The award has never been presented to a member of the following three teams: Arizona Diamondbacks, New York Mets, and Tampa Bay Rays. In recent decades, pitchers have rarely won the award. When Justin Verlander won the AL award in 2011, he became the first pitcher in either league to be named the MVP since Dennis Eckersley in 1992. Verlander also became the first starting pitcher to win this award since Roger Clemens accomplished the feat in 1986. The National League went even longer without an MVP award to a pitcher. After Bob Gibson won in 1968, no pitcher in that league was named MVP until Clayton Kershaw in 2014.

Billy Martin

Billy Martin (2B)MartinAlfred "Billy" Martin
In the 1976 American League Championship Series, they played Kansas City. Aggressive baserunning, plus bench jockeying that may have caused Royals third baseman George Brett to make two crucial errors, helped New York win Game One, but Kansas City won two of the next three. Martin's choice of Ed Figueroa to pitch the decisive Game Five at Yankee Stadium was controversial as Figueroa had not pitched well late in the season and had lost Game Two, but he was in good form and helped the Yankees to a 6–3 lead in the eighth inning—when Brett tied the game with a three-run home run.

Don Zimmer

He worked in Minor League Baseball, before coaching the Montreal Expos (1971), San Diego Padres (1972), Boston Red Sox (1974–76, 1992) New York Yankees (1983, 1986, 1996–2003), Cubs (1984–86), San Francisco Giants (1987), Colorado Rockies (1993–95), and Tampa Bay Devil Rays / Rays (2004–14). He served as manager for the Padres (1972–73), Red Sox (1976–80), Texas Rangers (1981–82), and Cubs (1988–91). Zimmer was nicknamed "Zim", "Gerbil", and sometimes "Popeye" because of his facial resemblance to the cartoon character, In addition, he was dubbed "El Galleguito" (The little Gallician) in Cuba as well as "El Soldadito" (The little soldier) in Mexico and Puerto Rico.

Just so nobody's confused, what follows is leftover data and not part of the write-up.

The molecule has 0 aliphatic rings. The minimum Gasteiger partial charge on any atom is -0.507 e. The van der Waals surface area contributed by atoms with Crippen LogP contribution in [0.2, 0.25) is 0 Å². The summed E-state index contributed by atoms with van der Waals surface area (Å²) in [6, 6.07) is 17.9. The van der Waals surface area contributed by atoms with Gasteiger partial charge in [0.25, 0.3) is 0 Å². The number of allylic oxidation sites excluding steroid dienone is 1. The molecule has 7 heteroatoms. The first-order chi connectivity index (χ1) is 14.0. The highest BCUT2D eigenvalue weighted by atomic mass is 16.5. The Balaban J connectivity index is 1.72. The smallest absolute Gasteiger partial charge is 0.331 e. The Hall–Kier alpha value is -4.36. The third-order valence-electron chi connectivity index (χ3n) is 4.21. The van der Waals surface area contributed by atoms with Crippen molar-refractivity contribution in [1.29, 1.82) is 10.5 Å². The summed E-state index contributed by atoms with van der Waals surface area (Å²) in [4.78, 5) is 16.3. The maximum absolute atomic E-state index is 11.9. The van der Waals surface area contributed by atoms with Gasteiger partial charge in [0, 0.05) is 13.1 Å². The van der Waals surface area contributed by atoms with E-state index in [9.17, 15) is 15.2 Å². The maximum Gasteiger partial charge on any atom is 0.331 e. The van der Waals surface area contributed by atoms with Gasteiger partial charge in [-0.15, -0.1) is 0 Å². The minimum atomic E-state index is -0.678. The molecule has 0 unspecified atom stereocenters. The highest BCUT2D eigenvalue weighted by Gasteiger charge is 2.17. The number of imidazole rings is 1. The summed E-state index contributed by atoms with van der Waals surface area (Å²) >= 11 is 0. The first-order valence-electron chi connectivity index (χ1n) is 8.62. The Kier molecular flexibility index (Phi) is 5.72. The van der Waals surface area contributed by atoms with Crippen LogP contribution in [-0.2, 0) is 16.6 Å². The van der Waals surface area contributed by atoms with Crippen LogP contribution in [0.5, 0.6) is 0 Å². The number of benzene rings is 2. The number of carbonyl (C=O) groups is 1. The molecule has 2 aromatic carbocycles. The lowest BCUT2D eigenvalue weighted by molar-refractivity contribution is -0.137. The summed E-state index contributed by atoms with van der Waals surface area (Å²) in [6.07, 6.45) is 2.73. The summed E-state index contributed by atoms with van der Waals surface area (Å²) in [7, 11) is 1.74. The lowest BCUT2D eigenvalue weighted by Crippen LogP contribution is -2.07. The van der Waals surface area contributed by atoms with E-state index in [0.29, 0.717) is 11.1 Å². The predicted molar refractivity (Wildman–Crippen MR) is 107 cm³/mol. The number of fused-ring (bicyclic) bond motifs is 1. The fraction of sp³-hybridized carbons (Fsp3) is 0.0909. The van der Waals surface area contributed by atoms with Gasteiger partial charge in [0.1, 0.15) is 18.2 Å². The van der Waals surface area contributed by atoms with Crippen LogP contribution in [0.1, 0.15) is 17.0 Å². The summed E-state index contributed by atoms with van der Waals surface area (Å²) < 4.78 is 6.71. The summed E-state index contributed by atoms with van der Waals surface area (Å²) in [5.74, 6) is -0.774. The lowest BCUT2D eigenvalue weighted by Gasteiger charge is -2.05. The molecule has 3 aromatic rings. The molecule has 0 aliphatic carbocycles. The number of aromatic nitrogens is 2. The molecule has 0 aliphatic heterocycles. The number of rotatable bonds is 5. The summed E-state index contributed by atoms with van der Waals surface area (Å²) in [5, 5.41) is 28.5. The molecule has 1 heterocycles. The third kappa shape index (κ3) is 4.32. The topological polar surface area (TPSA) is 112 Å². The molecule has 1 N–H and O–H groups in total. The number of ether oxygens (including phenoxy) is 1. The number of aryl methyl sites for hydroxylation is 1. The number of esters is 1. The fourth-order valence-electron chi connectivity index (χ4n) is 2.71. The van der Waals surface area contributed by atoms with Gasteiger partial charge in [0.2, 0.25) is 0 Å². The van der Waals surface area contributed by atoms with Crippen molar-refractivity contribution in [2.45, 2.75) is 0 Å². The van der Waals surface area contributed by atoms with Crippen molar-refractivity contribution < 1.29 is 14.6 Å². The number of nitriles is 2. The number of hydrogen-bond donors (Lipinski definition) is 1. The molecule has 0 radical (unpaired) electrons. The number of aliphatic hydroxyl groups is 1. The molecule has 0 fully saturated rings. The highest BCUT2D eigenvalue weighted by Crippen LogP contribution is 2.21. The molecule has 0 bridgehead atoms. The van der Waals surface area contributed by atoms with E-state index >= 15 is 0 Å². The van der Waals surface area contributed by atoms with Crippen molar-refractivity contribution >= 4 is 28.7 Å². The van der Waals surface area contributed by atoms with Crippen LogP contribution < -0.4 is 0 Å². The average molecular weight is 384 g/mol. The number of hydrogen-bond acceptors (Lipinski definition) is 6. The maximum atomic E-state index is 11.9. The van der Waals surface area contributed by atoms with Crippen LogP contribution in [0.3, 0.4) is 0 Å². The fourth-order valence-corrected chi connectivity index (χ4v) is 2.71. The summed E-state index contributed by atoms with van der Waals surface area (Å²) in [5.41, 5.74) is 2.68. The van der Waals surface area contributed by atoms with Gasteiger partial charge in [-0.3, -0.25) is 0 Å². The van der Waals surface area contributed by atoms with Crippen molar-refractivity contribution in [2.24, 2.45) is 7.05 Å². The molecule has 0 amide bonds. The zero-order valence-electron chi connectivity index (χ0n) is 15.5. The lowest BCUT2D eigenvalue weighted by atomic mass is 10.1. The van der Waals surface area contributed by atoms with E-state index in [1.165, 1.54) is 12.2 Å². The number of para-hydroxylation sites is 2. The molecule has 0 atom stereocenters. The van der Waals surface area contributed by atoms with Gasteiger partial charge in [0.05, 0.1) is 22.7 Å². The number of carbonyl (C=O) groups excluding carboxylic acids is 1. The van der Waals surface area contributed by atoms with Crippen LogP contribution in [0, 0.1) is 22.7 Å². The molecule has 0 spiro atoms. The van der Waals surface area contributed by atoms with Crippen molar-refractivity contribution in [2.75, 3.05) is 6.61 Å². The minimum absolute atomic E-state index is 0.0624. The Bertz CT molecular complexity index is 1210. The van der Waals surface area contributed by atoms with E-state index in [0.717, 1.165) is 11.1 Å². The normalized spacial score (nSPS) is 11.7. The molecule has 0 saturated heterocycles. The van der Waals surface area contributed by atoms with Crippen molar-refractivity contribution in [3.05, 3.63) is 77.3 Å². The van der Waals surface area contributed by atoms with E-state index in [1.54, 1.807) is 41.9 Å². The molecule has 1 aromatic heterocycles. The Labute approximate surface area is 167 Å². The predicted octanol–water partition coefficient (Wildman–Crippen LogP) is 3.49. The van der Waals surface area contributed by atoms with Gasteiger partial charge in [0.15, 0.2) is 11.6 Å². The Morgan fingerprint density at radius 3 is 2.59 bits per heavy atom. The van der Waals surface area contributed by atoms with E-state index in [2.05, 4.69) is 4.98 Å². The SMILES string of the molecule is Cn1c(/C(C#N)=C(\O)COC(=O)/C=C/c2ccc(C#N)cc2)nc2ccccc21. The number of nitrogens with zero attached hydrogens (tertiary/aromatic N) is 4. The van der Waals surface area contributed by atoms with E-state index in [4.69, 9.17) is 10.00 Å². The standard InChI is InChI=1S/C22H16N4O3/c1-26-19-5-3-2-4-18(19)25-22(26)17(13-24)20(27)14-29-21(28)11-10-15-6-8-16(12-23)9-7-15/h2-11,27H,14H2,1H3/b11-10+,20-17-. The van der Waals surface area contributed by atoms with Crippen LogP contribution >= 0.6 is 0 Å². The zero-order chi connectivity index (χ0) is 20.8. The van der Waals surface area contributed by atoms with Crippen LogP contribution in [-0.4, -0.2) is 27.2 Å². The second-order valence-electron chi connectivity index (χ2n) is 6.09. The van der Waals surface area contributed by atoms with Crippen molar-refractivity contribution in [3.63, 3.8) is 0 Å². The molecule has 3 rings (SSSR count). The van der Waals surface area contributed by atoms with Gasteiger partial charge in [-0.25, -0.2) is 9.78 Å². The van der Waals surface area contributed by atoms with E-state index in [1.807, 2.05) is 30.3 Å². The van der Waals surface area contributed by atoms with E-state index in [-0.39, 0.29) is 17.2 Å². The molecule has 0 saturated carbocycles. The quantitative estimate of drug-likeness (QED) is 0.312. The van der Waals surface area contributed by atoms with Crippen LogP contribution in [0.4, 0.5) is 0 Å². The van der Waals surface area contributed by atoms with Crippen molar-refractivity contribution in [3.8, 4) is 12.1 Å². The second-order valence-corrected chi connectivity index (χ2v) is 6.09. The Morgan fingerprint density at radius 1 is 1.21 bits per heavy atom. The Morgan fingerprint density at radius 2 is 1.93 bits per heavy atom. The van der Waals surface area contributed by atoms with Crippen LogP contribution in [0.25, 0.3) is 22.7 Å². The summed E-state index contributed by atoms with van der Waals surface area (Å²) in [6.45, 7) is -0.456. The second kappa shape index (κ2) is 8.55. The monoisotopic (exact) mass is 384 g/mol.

Cincinnati Reds

RedsCincinnati RedlegsCincinnati
The World Series, however, saw Eric Davis severely bruise a kidney diving for a fly ball in Game 4, and his play was greatly limited the next year. In winning the World Series the Reds became the only National League team to go wire to wire. In, Quinn was replaced in the front office by Jim Bowden. On the field, manager Lou Piniella wanted outfielder Paul O'Neill to be a power-hitter to fill the void Eric Davis left when he was traded to the Los Angeles Dodgers in exchange for Tim Belcher. However, O'Neill only hit .246 and 14 homers. The Reds returned to winning after a losing season in 1991, but 90 wins was only enough for second place behind the division-winning Atlanta Braves.

Major League Baseball Manager of the Year Award

Manager of the YearManager of the Year AwardMOY
Lou Piniella won 116 games with the Seattle Mariners in 2001, the most by a winning manager, and Joe Torre won 114 with the New York Yankees in 1998. Sparky Anderson and Tony La Russa finished with identical 104–58 records in 1984 and 1988, respectively. Three National League managers, including Dusty Baker, Whitey Herzog, and Larry Dierker, have exceeded the century mark as well. Baker's San Francisco Giants won 103 games in 1993; Dierker's 1998 Houston Astros won 102 and Herzog led the Cardinals to 101 wins in the award's third season.

Major League Baseball Rookie of the Year Award

Rookie of the YearRookie of the Year AwardAL Rookie of the Year
The award has been shared twice: once by Butch Metzger and Pat Zachry of the NL in 1976; and once by John Castino and Alfredo Griffin of the AL in 1979. Members of the Brooklyn and Los Angeles Dodgers have won the most awards of any franchise (with 18), twice the total of the New York Yankees, and members of the Philadelphia and Oakland Athletics (eight), who have produced the most in the AL. Fred Lynn and Ichiro Suzuki are the only two players who have been named Rookie of the Year and Most Valuable Player in the same year, and Fernando Valenzuela is the only player to have won Rookie of the Year and the Cy Young Award in the same year.